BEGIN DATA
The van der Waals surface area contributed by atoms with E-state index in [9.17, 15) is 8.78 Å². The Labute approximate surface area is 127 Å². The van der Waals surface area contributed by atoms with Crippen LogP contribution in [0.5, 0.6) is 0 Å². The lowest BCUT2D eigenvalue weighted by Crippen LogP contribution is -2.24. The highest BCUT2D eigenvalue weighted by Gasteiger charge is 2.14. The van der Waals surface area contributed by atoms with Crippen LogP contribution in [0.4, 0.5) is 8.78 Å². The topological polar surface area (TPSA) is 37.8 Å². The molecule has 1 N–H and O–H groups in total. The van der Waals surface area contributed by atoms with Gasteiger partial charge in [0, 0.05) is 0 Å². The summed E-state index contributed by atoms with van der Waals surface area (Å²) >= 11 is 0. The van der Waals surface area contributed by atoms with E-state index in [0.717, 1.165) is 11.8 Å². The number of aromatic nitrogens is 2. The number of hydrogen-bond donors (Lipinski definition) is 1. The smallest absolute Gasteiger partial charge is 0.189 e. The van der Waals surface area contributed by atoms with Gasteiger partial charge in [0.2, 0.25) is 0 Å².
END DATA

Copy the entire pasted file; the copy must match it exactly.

The van der Waals surface area contributed by atoms with E-state index in [9.17, 15) is 8.78 Å². The Labute approximate surface area is 127 Å². The van der Waals surface area contributed by atoms with Crippen LogP contribution in [0.5, 0.6) is 0 Å². The lowest BCUT2D eigenvalue weighted by Crippen LogP contribution is -2.24. The highest BCUT2D eigenvalue weighted by Gasteiger charge is 2.14. The van der Waals surface area contributed by atoms with Crippen LogP contribution in [0.4, 0.5) is 8.78 Å². The topological polar surface area (TPSA) is 37.8 Å². The molecule has 1 N–H and O–H groups in total. The van der Waals surface area contributed by atoms with Gasteiger partial charge in [0, 0.05) is 0 Å². The summed E-state index contributed by atoms with van der Waals surface area (Å²) >= 11 is 0. The van der Waals surface area contributed by atoms with E-state index in [0.717, 1.165) is 11.8 Å². The number of aromatic nitrogens is 2. The number of hydrogen-bond donors (Lipinski definition) is 1. The smallest absolute Gasteiger partial charge is 0.189 e. The van der Waals surface area contributed by atoms with Gasteiger partial charge in [0.2, 0.25) is 0 Å².